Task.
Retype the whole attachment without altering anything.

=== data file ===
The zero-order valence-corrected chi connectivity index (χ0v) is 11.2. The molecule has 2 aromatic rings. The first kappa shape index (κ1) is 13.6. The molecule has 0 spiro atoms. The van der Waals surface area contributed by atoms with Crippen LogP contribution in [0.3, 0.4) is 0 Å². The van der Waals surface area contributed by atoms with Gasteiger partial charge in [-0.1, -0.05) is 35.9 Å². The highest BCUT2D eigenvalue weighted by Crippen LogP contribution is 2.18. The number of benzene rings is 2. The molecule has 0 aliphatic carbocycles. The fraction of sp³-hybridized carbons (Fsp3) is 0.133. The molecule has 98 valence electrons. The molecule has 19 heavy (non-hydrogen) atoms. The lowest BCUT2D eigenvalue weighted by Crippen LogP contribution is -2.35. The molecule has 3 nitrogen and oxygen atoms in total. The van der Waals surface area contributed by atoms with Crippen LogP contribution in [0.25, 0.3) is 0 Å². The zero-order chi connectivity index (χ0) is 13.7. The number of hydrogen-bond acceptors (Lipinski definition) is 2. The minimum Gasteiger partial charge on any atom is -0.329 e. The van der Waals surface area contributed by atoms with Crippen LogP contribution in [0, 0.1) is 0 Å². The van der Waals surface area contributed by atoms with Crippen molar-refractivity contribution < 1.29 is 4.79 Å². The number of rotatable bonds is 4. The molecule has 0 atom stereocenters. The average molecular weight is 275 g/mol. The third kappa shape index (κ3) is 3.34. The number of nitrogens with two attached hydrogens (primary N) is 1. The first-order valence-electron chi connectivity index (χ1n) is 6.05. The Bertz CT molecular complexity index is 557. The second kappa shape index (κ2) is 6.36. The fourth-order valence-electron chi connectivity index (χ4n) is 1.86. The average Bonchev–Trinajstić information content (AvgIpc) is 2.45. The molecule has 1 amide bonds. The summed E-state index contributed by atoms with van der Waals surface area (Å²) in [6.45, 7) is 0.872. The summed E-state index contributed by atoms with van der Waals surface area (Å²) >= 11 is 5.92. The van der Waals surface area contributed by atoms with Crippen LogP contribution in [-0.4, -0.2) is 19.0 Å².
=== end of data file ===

The zero-order valence-corrected chi connectivity index (χ0v) is 11.2. The molecule has 2 aromatic rings. The first kappa shape index (κ1) is 13.6. The molecule has 0 spiro atoms. The van der Waals surface area contributed by atoms with Crippen LogP contribution in [0.3, 0.4) is 0 Å². The van der Waals surface area contributed by atoms with Gasteiger partial charge in [-0.1, -0.05) is 35.9 Å². The highest BCUT2D eigenvalue weighted by Crippen LogP contribution is 2.18. The number of benzene rings is 2. The molecule has 0 aliphatic carbocycles. The fraction of sp³-hybridized carbons (Fsp3) is 0.133. The molecule has 98 valence electrons. The molecule has 19 heavy (non-hydrogen) atoms. The lowest BCUT2D eigenvalue weighted by Crippen LogP contribution is -2.35. The molecule has 3 nitrogen and oxygen atoms in total. The van der Waals surface area contributed by atoms with Crippen LogP contribution in [0.25, 0.3) is 0 Å². The zero-order chi connectivity index (χ0) is 13.7. The number of hydrogen-bond acceptors (Lipinski definition) is 2. The minimum Gasteiger partial charge on any atom is -0.329 e. The van der Waals surface area contributed by atoms with Crippen LogP contribution in [0, 0.1) is 0 Å². The van der Waals surface area contributed by atoms with Crippen molar-refractivity contribution < 1.29 is 4.79 Å². The number of rotatable bonds is 4. The molecule has 0 atom stereocenters. The average molecular weight is 275 g/mol. The third kappa shape index (κ3) is 3.34. The number of nitrogens with two attached hydrogens (primary N) is 1. The first-order valence-electron chi connectivity index (χ1n) is 6.05. The Bertz CT molecular complexity index is 557. The second kappa shape index (κ2) is 6.36. The fourth-order valence-electron chi connectivity index (χ4n) is 1.86. The average Bonchev–Trinajstić information content (AvgIpc) is 2.45. The molecule has 1 amide bonds. The summed E-state index contributed by atoms with van der Waals surface area (Å²) in [6.45, 7) is 0.872. The summed E-state index contributed by atoms with van der Waals surface area (Å²) >= 11 is 5.92. The van der Waals surface area contributed by atoms with Crippen LogP contribution in [-0.4, -0.2) is 19.0 Å².